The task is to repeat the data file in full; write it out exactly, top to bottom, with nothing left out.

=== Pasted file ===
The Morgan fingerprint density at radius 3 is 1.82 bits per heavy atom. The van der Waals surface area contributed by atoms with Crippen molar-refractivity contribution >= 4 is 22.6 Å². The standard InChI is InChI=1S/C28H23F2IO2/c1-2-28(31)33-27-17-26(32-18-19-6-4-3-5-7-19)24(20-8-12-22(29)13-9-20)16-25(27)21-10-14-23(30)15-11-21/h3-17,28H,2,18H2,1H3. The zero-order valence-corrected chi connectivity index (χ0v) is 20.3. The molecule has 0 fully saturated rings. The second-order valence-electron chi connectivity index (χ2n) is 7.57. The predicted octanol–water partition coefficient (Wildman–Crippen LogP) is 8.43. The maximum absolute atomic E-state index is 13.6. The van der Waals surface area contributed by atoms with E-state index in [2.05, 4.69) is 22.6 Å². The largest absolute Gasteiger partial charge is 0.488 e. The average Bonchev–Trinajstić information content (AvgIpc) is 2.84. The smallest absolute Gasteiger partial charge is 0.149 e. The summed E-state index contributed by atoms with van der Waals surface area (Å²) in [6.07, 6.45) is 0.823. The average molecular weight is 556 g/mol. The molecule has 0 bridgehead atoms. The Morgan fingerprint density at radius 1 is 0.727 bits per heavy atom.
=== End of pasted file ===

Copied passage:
The Morgan fingerprint density at radius 3 is 1.82 bits per heavy atom. The van der Waals surface area contributed by atoms with Crippen molar-refractivity contribution >= 4 is 22.6 Å². The standard InChI is InChI=1S/C28H23F2IO2/c1-2-28(31)33-27-17-26(32-18-19-6-4-3-5-7-19)24(20-8-12-22(29)13-9-20)16-25(27)21-10-14-23(30)15-11-21/h3-17,28H,2,18H2,1H3. The zero-order valence-corrected chi connectivity index (χ0v) is 20.3. The molecule has 0 fully saturated rings. The second-order valence-electron chi connectivity index (χ2n) is 7.57. The predicted octanol–water partition coefficient (Wildman–Crippen LogP) is 8.43. The maximum absolute atomic E-state index is 13.6. The van der Waals surface area contributed by atoms with E-state index in [2.05, 4.69) is 22.6 Å². The largest absolute Gasteiger partial charge is 0.488 e. The average Bonchev–Trinajstić information content (AvgIpc) is 2.84. The smallest absolute Gasteiger partial charge is 0.149 e. The summed E-state index contributed by atoms with van der Waals surface area (Å²) in [6.07, 6.45) is 0.823. The average molecular weight is 556 g/mol. The molecule has 0 bridgehead atoms. The Morgan fingerprint density at radius 1 is 0.727 bits per heavy atom.